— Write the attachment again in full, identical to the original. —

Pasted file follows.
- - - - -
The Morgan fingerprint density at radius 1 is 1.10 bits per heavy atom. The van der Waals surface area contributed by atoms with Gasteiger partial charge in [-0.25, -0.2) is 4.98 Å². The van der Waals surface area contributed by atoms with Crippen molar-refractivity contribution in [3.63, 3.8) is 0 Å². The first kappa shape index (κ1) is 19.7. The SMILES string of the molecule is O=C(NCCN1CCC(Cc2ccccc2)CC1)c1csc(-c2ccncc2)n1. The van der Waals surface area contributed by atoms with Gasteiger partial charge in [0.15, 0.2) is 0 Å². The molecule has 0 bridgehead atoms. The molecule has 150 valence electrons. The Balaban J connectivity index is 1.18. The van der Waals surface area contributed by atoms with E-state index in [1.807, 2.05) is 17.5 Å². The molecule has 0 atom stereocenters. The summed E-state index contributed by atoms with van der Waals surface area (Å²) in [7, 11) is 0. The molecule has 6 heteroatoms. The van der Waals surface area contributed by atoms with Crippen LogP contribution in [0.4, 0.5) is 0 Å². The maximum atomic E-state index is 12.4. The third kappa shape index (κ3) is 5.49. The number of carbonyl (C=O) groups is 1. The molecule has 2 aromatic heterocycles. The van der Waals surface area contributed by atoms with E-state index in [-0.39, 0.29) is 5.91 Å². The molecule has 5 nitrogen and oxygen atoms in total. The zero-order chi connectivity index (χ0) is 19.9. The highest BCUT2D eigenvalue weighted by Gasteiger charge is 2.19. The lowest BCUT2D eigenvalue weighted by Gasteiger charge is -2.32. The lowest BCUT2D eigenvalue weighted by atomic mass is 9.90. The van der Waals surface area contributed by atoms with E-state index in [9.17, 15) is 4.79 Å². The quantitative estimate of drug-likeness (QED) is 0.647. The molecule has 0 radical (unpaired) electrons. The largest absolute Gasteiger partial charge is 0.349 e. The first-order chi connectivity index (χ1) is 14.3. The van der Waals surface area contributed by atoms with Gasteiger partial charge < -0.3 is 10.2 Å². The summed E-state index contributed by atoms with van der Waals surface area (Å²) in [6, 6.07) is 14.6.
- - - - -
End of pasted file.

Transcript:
The Morgan fingerprint density at radius 1 is 1.10 bits per heavy atom. The van der Waals surface area contributed by atoms with Gasteiger partial charge in [-0.25, -0.2) is 4.98 Å². The van der Waals surface area contributed by atoms with Crippen molar-refractivity contribution in [3.63, 3.8) is 0 Å². The first kappa shape index (κ1) is 19.7. The SMILES string of the molecule is O=C(NCCN1CCC(Cc2ccccc2)CC1)c1csc(-c2ccncc2)n1. The van der Waals surface area contributed by atoms with Gasteiger partial charge in [0.15, 0.2) is 0 Å². The molecule has 0 bridgehead atoms. The molecule has 150 valence electrons. The Balaban J connectivity index is 1.18. The van der Waals surface area contributed by atoms with E-state index in [1.807, 2.05) is 17.5 Å². The molecule has 0 atom stereocenters. The summed E-state index contributed by atoms with van der Waals surface area (Å²) in [7, 11) is 0. The molecule has 6 heteroatoms. The van der Waals surface area contributed by atoms with Crippen LogP contribution in [0.4, 0.5) is 0 Å². The maximum atomic E-state index is 12.4. The third kappa shape index (κ3) is 5.49. The number of carbonyl (C=O) groups is 1. The molecule has 2 aromatic heterocycles. The van der Waals surface area contributed by atoms with E-state index in [-0.39, 0.29) is 5.91 Å². The molecule has 5 nitrogen and oxygen atoms in total. The zero-order chi connectivity index (χ0) is 19.9. The highest BCUT2D eigenvalue weighted by Gasteiger charge is 2.19. The lowest BCUT2D eigenvalue weighted by Gasteiger charge is -2.32. The lowest BCUT2D eigenvalue weighted by atomic mass is 9.90. The van der Waals surface area contributed by atoms with E-state index in [9.17, 15) is 4.79 Å². The quantitative estimate of drug-likeness (QED) is 0.647. The molecule has 0 radical (unpaired) electrons. The largest absolute Gasteiger partial charge is 0.349 e. The first-order chi connectivity index (χ1) is 14.3. The van der Waals surface area contributed by atoms with Gasteiger partial charge < -0.3 is 10.2 Å². The summed E-state index contributed by atoms with van der Waals surface area (Å²) in [6, 6.07) is 14.6.